Bart Starr and the legacy of kindness

Terry Winch the year before his traumatic bout with rheumatic fever.

Legacy planning can be very complicated and that’s why we’re here. We’ll walk you through beneficiary designations, trusts, wills and marital agreements, and we’ll work with an estate attorney to help you develop the appropriate paperwork. But, there’s another kind of estate we believe is even more important, one built not from your coins but from your character.

It’s really easy to leave a lasting legacy of kindness.

Nearly 60 years ago, Packer quarterback Bart Starr popped in to visit a seriously ill little boy. The visit cheered then 10-year old Terry Winch up and continues to inspire him today.

“It was so memorable that, even today, when I meet someone new within an hour or two I’m telling that story,” he said.

Back in 1960, Winch suffered a dangerous bout of rheumatic fever that attacked his heart. Initially treated by a local doctor, he later spent three months at Marshfield Hospital and several more months recuperating at home in a hospital bed set up in his parent’s bedroom.

“One day I heard a car door slam and I looked out and saw my mom’s boss, Dr. Langdon, walking toward our breezeway, which was not unusual,” Winch said. “But then I heard a second car door slam and I saw Bart Starr coming in with him. As you can imagine, it was overwhelming. The Packers were a force to be dealt with and here he was, standing right next to my bed! So, I’m just not believing what I’m seeing…How amazing that was for a 10-year old kid – that Bart Starr came to his house.”

During Winch’s long recovery, he also enjoyed the positive influence of his older brother, Dr. Tim Winch. For a long time Terry wasn’t able to move far from his bed, but he was able to make it to the living room and that’s where Tim taught him how to play piano.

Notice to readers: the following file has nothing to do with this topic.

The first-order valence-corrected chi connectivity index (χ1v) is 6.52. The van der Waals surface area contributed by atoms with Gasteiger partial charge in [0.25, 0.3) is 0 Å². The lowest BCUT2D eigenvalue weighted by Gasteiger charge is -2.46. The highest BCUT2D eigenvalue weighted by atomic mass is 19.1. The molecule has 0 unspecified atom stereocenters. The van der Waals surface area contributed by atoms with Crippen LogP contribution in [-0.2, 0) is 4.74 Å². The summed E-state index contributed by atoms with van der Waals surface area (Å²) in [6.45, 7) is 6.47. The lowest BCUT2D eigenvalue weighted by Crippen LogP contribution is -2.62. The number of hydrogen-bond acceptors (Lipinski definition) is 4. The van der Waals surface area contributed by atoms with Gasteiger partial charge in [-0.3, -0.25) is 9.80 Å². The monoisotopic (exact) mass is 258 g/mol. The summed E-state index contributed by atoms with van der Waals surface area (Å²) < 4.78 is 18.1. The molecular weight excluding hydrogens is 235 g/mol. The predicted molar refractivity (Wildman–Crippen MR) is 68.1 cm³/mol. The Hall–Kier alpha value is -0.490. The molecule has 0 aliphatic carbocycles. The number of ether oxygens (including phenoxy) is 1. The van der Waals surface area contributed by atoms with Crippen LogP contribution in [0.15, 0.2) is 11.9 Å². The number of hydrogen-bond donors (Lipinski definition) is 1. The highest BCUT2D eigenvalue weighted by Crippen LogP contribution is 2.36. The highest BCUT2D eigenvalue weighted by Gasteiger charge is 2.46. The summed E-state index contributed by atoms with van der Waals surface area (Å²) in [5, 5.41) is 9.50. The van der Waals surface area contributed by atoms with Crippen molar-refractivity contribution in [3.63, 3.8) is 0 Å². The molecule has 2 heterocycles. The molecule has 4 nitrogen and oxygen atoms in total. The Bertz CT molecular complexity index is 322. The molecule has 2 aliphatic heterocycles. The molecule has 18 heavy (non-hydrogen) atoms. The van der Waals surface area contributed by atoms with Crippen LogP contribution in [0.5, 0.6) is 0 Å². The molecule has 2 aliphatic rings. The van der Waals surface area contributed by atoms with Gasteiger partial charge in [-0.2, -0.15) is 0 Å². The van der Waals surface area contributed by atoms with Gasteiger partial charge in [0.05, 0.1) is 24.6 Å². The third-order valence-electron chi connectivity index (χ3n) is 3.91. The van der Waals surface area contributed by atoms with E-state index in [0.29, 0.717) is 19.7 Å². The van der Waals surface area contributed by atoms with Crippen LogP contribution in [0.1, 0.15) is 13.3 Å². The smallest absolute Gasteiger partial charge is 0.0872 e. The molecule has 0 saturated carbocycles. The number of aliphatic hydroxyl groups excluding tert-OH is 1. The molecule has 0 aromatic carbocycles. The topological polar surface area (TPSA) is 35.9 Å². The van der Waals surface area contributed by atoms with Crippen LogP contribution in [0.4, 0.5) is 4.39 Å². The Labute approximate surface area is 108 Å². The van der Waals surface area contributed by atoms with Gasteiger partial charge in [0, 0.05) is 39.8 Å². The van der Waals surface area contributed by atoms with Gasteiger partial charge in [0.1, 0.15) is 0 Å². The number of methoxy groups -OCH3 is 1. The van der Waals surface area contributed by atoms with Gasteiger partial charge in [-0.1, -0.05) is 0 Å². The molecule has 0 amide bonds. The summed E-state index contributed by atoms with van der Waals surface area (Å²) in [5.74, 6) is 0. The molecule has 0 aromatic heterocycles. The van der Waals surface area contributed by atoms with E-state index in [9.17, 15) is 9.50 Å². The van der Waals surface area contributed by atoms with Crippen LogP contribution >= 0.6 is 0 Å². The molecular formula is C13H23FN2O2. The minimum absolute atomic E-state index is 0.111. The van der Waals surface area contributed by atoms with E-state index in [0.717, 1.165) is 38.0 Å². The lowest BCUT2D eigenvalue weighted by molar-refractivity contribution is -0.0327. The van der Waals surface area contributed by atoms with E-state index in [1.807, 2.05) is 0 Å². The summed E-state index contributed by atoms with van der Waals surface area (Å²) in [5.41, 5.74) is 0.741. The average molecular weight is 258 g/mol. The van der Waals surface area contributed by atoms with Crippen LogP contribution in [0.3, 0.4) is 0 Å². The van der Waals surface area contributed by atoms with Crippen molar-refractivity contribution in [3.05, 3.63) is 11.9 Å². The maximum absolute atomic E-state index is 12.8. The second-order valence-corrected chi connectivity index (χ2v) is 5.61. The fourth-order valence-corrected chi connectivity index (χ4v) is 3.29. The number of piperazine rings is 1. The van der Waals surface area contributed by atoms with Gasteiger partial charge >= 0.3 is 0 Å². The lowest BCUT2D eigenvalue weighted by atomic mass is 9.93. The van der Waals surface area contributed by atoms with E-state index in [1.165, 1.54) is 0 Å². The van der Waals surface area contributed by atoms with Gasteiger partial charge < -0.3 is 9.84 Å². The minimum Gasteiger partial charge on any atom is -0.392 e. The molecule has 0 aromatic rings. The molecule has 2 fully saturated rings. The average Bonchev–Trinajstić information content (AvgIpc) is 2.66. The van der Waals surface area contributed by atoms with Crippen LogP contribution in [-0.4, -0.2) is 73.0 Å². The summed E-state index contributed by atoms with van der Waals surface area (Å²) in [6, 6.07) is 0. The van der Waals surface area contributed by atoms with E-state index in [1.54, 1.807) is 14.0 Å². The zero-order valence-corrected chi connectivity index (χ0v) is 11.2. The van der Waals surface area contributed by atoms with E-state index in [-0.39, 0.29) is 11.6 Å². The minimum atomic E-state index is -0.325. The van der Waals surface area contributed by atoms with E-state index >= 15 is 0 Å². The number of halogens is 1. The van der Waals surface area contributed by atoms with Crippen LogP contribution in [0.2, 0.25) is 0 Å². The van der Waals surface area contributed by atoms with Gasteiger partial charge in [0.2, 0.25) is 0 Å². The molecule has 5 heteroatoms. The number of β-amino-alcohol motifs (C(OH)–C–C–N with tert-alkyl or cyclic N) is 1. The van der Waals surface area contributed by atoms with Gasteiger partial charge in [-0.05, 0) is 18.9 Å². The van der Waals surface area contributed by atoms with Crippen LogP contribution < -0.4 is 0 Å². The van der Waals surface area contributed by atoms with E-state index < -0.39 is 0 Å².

Those lessons led to a distinguished career in music and another encounter with Terry’s sports hero, 25 years later.

“I had written the Super Bowl XIX halftime show and I was there in that capacity,” Terry said. “I saw Bart Starr get off the bus and I wanted to re-introduce myself, to let him know that not only am I alright, I am thriving.”

The moment passed and Winch was not able speak to Starr then, but, six years later, at Super Bowl XXV, Winch happened to be standing close enough during pregame festivities when they announced each Super Bowl MVP.

“Because he was the first, he ended up standing right near me,” he said. “I said, ‘You won’t remember my face, but you might remember the event. You came and visited a kid and that was me. I’m thrilled to be able to come up and thank you all these years later for what you did for a kid.’”

“You spend a lifetime being grateful for something someone did for you and you finally get to thank him in person. It was like recreating a moment from when I was ten.”

It’s amazing how a single gesture can change a life.

Most of us will never inspire the kind of excitement a young Terry Winch felt when he saw Bart Starr walking up his parents’ driveway, but we can all aspire to be MVPs of kindness.